Residents and businesses in and around Broadway have had enough of the violence and rowdy crowds that have become associated with the North Beach corridor, and many are mobilizing to change things.
Residents and business owners have been trying to clean up the street for years, but an increase in violence over the past few years has added urgency. Most recently, a brawl involving more than 100 people broke out on the street in February. Gun violence, loitering and overserved bar patrons have also plagued the street.
For the first time in years, Broadway business owners, residents and city leaders are organizing to create a community benefit district that would provide extra money to increase security measures. Members also hope to use the organization to influence what new businesses can come to the area.
“We think having more variation in the types of businesses — live music entertainment, restaurants — will make Broadway more attractive,” said Joe Caroba, who is with the nonprofit Broadway Entertainment and Cultural Association. “And having one voice when working with The City, if we want more police or a sheriff’s bus out there, it helps.”
A community benefit district would collect a fee from property owners along Broadway between Columbus Avenue and Montgomery Street and south to Pacific Avenue. How the money would be spent is decided by a committee of community members. But in order for such a district to be formed, a majority of property owners would need to agree to create one. Ballots for those votes are being created. A similar attempt to create a benefit district failed in 2008.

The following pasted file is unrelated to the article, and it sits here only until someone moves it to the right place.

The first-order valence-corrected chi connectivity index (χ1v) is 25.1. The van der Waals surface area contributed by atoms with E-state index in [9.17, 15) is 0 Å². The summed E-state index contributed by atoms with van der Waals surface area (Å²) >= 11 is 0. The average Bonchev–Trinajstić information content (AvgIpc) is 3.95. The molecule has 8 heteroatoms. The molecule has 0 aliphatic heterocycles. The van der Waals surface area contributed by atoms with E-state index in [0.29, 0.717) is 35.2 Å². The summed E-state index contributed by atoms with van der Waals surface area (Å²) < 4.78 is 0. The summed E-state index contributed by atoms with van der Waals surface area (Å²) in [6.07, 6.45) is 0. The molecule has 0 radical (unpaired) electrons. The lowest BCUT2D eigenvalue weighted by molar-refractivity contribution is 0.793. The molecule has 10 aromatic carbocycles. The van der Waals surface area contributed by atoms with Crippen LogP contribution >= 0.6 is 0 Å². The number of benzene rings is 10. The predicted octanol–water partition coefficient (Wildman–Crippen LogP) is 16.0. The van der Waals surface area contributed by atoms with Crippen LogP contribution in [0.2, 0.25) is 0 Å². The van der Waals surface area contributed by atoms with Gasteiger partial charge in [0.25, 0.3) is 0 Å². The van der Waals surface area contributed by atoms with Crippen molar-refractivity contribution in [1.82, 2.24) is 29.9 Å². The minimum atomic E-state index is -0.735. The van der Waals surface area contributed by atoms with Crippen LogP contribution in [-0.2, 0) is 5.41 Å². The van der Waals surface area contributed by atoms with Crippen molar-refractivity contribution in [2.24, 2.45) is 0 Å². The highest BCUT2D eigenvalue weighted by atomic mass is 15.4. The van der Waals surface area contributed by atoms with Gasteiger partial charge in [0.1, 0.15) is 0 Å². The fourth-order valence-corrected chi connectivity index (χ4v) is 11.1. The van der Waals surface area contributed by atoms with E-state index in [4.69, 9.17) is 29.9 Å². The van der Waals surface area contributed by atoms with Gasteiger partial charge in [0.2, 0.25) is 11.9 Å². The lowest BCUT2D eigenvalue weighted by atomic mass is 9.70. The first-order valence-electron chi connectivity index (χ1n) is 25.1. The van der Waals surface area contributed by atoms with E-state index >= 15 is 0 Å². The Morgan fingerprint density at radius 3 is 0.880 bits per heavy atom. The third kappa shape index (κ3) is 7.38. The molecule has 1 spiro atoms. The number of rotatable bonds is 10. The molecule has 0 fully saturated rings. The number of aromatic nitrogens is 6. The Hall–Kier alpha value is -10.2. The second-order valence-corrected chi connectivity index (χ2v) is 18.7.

The goals of such an organization can vary.
“With a community benefits district we’ll have a budget to re-brand Broadway,” said Nadar Marvi, president of the community group Voice of Broadway and partner in the Monroe nightclub, which is located on Broadway.
Another suggestion from Community Leadership Alliance Director David Villa-Lobos is to reduce the number of liquor licenses by reselling them to other parts of The City.
In regard to liquor licenses, Marvi said that instead of decreasing them in the area, they should focus on the types that are being approved. Marvi said his group would like more liquor licenses for restaurants instead of bars. He said bar licenses tend to be issued to people with no experience in the industry who turn to outside promoters to increase business.
“Promoters have no interest or investment in the business, they just help bring in heads,” Marvi said. “That’s why the block turned the way it did.”
Board President David Chiu, whose district includes Broadway, has been working to organize a benefit district since he took office in 2009. Chiu said it’s taken a long time, but he noted that everyone is interested in creating a better Broadway.
“Hopefully we will be moving forward very soon with it,” he said. “For years, Broadway has had significant issues. During my time as district supervisor, I passed four pieces of legislation to address different aspects. Despite the legislative work done, problems persist.”
A benefit district would be the newest tool for the area, where ways to clean up the troubled street have varied from hiring private security to increasing police presence. Residents hope the district could bring about change.
“It’s very exciting to see some substantial steps to improve conditions on Broadway,” said Jon Golinger, president of the Telegraph Hill Dwellers. “It’s been a longstanding magnet for partying and scary, violent activity. Cleaning up the image of the street is long overdue and welcome.”